Pain medications are effective for short-term management of a medical condition. These drugs are often prescribed following a surgical procedure or immediately after an injury. Over an extended period of time these medications may have negative side effects, which cause harm to the human body. After a short period of time, these drugs also may lose their effectiveness due to our body’s development of something called “tolerance”. Our nervous system produces natural pain reducing chemicals called neurotransmitters (examples are “Endorphins” and “Serotonin”). Many pain-reducing drugs (Opioids) interfere with our natural pain suppressing chemicals or they produce “tolerance” which makes our own neurotransmitters ineffective. Exercise, activity, psychological treatment and biofeedback increase the effectiveness of our natural pain suppressing chemicals.
Treatment Options

Individual and family psychotherapy are recommended for those individuals who are having difficulty coping with their pain condition and would like to learn biofeedback and self-hypnosis techniques to assist them in managing their pain. Treatment of medical patients often includes problems with depression, substance abuse, marital issues, sexual dysfunctions and behavioral management of health concerns such as weight control and nicotine dependency. Treatment of anxiety disorders and chronic pain often require hypnotherapy and biofeedback as well as providing patients with emotional support for the psychological trauma associated with a catastrophic illness or injury (such as an automobile or work-related accident). Marital and family therapy are also important to help the family in coping with their loved one’s chronic pain or medical condition.

For those individuals who are unable to work or function in their daily routine, a more intensive chronic pain program is recommended. This program will provide specialized, comprehensive, physical and psychological treatment to individuals suffering from chronic pain. Their treatment plan will assist them in breaking the chronic pain cycle and in returning to gainful employment. Because chronic pain does not follow any one pattern of symptoms or treatment, an interdisciplinary treatment approach and individualized treatment plan is developed. In a chronic pain program both the physical therapy component and the psychological component are emphasized. A chronic pain program is developed to improve strength and conditioning and to reduce physical as well as psychological stress. As physical endurance improves, the patient will return to normal daily activities which will further enhance their recovery and experience of well-being.

Candidates for Chronic Pain Treatment

Any patient with chronic pain who is a non-surgical candidate
Chronic back pain
Chronic neck pain
Post laminectomy pain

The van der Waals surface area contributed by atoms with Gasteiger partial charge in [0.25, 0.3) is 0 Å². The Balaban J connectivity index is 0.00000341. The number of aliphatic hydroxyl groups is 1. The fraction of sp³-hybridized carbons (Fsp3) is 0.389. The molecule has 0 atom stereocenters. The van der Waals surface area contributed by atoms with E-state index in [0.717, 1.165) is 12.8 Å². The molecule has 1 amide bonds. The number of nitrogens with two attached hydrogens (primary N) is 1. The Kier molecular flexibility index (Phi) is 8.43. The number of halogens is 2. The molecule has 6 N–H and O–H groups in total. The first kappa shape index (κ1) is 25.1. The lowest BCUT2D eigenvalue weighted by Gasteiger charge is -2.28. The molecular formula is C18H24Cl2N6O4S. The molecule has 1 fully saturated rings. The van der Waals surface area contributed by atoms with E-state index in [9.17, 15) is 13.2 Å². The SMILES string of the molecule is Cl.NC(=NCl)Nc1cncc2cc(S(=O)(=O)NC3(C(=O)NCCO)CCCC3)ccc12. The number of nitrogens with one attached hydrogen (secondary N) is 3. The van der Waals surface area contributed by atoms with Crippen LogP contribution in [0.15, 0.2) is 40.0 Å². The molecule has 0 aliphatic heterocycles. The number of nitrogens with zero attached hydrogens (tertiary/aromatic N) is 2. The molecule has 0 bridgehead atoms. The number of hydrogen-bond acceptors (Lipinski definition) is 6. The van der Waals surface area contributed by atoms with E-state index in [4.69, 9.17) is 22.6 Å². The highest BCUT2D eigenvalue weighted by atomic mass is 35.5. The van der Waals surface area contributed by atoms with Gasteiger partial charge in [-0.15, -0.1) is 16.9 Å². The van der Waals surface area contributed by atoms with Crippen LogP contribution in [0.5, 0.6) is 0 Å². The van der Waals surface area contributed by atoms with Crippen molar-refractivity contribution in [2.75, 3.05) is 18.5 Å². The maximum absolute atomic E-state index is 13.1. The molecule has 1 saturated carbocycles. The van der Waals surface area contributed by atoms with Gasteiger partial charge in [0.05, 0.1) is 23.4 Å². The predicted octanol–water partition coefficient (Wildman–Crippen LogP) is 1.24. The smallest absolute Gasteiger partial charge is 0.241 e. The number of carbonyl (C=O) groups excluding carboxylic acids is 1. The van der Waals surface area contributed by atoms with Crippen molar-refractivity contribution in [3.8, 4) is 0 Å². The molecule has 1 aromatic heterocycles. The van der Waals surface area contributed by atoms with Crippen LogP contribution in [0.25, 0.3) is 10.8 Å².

Chronic muscle strain
Migraine and tension headache
Temporomandibular joint dysfunction
Bruxism
Atypical facial pain
Reflex sympathetic dystrophy
Raynaud’s disease
Phantom limb pain
Peripheral nerve trauma / Neuropathy
Stomach ulcers, gastrointestinal difficulties

Treatment Goals

  1. Reduction of pain
  2. Increase in strength and flexibility
  3. Decrease or eliminate the need for pain medications
  4. Increase in psychological control of pain
  5. Decrease in psychological stress and physical tension
  6. Reduction of pain-reinforcing behaviors
  7. Increase in physical exercise and activity
  8. Initial Evaluation and Treatment Plan

An initial evaluation will be performed to assess psychological and physical functioning. The psychological evaluation assesses the patient’s experience of pain, the related emotional stress, and any factors, which may be contributing to their condition. Psychological testing is administered to fully evaluate the patient’s level of psychological distress, the impact of this distress on their physical condition, and to assist in the development of a treatment plan. The treatment plan will be determined by the patient’s diagnosis and symptoms and is likely to include individual psychotherapy, group treatment, family therapy and biofeedback and self-hypnosis training for pain management.

Physical assessment will include a licensed physical therapist and occupational therapist to evaluate the patient’s functional status. These therapists will consult with the prescribing physician to formulate an individualized treatment plan according to the patient’s needs based on their diagnosis, symptoms and outcome goals.

Results of Treatment

During the first two weeks of a physical therapy program, many patients experience a temporary, heightened sense of physical discomfort as their muscles become readjusted to increased activity levels. However, with a return to an active lifestyle, comes an improvement in strength and physical ability, a heightened sense of control and a decrease in pain perception. Most chronic pain sufferers never become completely pain free. However, through consistent, daily exercise, relaxation training, and a positive outlook, they can learn to cope with their chronic pain, return to many of their activities of daily living, resume gainful employment, and experience an improved quality of life.